“No man can come to me, except the Father which hath sent me draw him.” – John 6:44
For Charles Spurgeon, the Scriptural phrase “coming to Christ” was full of meaning. It expressed the “[act] of soul” whereby sinners left their “self-righteousness” and ran “unto the Lord Jesus Christ” in order to “receive his righteousness.” “Coming to Christ” was an all-encompassing response which embraced “repentance” and “faith in the Lord Jesus Christ.”
Furthermore, Spurgeon believed that “coming to Christ” was the “very first effect of regeneration.” Indeed, as soon as the soul was made alive, and sensible to its danger, it “looks out for a refuge, and believing Christ to be a suitable one, flies to him.” And, although described by some as “the very easiest thing in all the world,” Spurgeon insisted that it was “utterly and entirely impossible to any man, unless the Father shall draw him.”
In the first section of his sermon, Spurgeon focused on “Man’s inability.” Here he began by asking, “Wherein does this inability lie?” First, Spurgeon asserted that “it does not lie in any physical defect.” In Spurgeon’s view, “If…moving the body or walking with the feet should be of any assistance,” then certainly man has the “power to come to Christ in that sense.”
Second, Spurgeon declared that “this inability [does not] lie in any mental lack.” For his proof, Spurgeon noted that all unbelievers are “capable of appreciating as a mere mental act the guilt of sin.” And so, no man could plead “lack of intellect” as an excuse for “rejecting the gospel.”
Rather, Spurgeon insisted that man’s inability lies deep “in his nature.” Indeed, Spurgeon said, “Through the fall, and through our own sin, the nature of man has become so debased, and so depraved…that it is impossible for him to come to Christ without the assistance of the Holy Ghost.”
Turning to the more “minute particulars” of the problem, Spurgeon first noted that this inability “lies in the obstinacy of the human will.” In his view, no sinful man was ever found “naturally willing” to submit to the “humbling terms of the gospel of Christ.” Rather, the human will was “desperately set on mischief” and “inclined to everything evil.”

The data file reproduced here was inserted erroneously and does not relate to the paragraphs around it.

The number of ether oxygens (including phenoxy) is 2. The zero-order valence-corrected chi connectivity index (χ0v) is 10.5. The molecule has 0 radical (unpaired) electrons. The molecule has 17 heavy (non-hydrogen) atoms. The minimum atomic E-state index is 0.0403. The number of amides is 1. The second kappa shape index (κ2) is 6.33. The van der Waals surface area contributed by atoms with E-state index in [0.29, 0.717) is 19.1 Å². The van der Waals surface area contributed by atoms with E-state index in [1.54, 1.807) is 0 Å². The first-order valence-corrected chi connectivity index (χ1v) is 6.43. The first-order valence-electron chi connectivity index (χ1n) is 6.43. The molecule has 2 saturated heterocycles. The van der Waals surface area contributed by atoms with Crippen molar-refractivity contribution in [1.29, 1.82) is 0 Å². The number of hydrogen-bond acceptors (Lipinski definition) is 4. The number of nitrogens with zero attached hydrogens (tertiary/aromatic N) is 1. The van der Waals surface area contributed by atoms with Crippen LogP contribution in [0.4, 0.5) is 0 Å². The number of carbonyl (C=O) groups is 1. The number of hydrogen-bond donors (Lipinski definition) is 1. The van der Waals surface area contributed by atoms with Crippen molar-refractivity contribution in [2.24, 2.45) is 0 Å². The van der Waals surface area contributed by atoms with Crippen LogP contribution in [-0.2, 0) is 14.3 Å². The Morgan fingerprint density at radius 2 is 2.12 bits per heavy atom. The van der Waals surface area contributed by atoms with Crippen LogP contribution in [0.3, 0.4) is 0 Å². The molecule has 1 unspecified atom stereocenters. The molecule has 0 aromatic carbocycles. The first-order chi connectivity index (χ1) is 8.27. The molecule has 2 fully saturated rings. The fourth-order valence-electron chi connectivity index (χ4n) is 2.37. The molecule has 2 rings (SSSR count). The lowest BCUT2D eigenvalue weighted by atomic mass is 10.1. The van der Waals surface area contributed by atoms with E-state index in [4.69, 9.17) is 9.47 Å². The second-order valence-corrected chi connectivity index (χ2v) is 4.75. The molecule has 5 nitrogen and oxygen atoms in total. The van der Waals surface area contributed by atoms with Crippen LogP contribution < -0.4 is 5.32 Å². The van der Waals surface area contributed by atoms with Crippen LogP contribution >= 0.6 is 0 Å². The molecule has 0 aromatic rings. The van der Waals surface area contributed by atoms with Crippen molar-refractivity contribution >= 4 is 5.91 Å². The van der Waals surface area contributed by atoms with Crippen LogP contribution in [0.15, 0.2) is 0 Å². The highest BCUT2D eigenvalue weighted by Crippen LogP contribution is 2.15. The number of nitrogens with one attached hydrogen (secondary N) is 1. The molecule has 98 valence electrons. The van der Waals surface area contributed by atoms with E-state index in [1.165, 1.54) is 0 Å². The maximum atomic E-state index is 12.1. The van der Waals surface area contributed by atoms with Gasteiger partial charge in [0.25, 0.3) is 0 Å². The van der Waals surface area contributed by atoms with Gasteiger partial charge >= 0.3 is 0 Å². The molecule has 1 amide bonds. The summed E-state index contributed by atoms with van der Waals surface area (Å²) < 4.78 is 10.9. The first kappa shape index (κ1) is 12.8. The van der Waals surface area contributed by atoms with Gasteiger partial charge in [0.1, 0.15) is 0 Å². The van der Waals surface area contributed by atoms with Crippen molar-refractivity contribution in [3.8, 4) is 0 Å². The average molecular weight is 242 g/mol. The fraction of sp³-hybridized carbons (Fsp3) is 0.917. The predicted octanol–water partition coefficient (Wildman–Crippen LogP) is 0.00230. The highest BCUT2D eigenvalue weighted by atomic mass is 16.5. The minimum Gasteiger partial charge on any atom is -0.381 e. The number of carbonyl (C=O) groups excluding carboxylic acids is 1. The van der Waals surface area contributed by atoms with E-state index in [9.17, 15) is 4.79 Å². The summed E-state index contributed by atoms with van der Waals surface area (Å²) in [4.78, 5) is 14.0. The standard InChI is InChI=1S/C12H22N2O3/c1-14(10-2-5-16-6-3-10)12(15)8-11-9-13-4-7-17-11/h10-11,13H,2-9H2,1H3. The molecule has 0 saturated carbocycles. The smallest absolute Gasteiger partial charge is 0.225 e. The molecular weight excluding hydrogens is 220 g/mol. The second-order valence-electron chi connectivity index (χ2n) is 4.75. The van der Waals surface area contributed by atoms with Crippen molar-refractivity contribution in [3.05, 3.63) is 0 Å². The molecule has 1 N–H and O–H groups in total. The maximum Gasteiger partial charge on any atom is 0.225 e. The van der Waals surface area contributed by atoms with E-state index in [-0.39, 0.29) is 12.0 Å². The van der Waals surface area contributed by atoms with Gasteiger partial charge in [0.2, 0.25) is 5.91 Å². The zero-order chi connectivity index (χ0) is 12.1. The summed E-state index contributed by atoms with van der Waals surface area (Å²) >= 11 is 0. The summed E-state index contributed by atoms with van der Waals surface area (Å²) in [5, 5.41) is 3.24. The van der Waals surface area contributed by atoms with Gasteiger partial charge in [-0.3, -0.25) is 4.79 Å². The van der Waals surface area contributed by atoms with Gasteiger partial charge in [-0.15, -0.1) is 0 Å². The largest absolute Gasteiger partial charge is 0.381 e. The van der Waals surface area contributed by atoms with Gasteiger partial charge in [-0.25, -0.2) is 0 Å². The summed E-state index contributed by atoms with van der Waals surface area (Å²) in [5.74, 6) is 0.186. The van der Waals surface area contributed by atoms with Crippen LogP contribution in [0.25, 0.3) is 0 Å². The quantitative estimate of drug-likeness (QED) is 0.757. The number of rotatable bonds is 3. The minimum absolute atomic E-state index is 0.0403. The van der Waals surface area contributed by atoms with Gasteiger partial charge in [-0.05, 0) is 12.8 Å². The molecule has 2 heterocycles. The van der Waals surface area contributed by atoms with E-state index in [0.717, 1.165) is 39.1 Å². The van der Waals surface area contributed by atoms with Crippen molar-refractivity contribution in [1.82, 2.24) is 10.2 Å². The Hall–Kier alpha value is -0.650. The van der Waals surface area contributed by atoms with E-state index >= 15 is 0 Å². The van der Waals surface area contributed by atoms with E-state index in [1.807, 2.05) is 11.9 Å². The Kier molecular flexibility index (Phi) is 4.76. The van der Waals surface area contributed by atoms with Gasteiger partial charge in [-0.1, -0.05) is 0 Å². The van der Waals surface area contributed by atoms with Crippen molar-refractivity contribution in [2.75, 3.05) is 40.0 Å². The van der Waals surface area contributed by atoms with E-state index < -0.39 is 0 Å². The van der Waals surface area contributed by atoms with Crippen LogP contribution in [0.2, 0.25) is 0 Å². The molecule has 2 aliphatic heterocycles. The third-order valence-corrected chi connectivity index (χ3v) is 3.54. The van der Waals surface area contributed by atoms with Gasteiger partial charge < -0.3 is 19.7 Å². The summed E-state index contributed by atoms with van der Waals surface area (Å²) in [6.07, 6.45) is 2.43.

Second, Spurgeon observed this inability in that “the understanding is darkened.” He believed that “Man is by nature blind within.” Even the cross, “so laden with glories,” could never attract a man whose eyes remained unopened. Indeed, while such a man could intellectually comprehend the cross he could not see its beauty.
Third, Spurgeon believed “the affections, which constitute a very great part of man, are depraved.” Here he noted that “it is but the effect of the fall, that man should love sin better than righteousness.” Indeed, Spurgeon insisted that “until these affections be renewed…it is not possible for any man to love the Lord Jesus Christ.”
Fourth, Spurgeon lamented that even “conscience, too, has been overpowered by the fall.” Indeed, he rejected the modern view that conscience had been untouched by the fall, and “although it is not dead” asserted it “is ruined.” Conscience alone would accuse of guilt to be sure, but it would not make the sinner feel the full dread weight of sin.
In the second section of his sermon, Spurgeon pointed his congregation to “The Father’s drawings.” Here Spurgeon carefully distinguished between the preaching of the gospel and the drawing of the Father. When he considered Christ’s ministry in Capernaum he thought it curious that the place where Christ himself preached the most met with such little fruit. He reasoned then that “the drawing of the Father” must be something more. Indeed, “a divine drawing” worked in men by the Holy Spirit to “induce them to come to Christ.
And so Spurgeon could truly say, “If a man be unwilling to be saved, Christ does not save him against his will.” Rather, at the right time, the Holy Spirit would “make him willing.”
In the third, and final, section of his sermon, Spurgeon turned to “conclude by making a practical application of the doctrine.” Here Spurgeon hurled himself into gospel combat, challenging his hearers by saying, “Let me assure you, in God’s name, if your religion has no better foundation than your own strength, it will not stand you at the bar of God.” Indeed, he said “Nothing will last to eternity, but that which came from eternity.” And so rightly concluded by urging his hearers to “come” and “flee” to Jesus Christ.
Why you should take up and read:
For Charles Spurgeon “coming to Christ” was full of meaning. It expressed the “[act] of soul” whereby sinners left their “self-righteousness” and ran “unto the Lord Jesus Christ” in order to “receive his righteousness.” “Coming to Christ” was an all-encompassing response which embraced “repentance” and “faith in the Lord Jesus Christ.” For those wanting to meditate on Christ, or to come to Christ, please take up and read.
Here is the link to the Sermon of the Week:https://www.spurgeon.org/resource-library/sermons/human-inability#flipbook/
Phillip Ort serves at the Director of The Spurgeon Library at Midwestern Baptist Theological Seminary in Kansas City where he is also pursuing a Master of Divinity degree.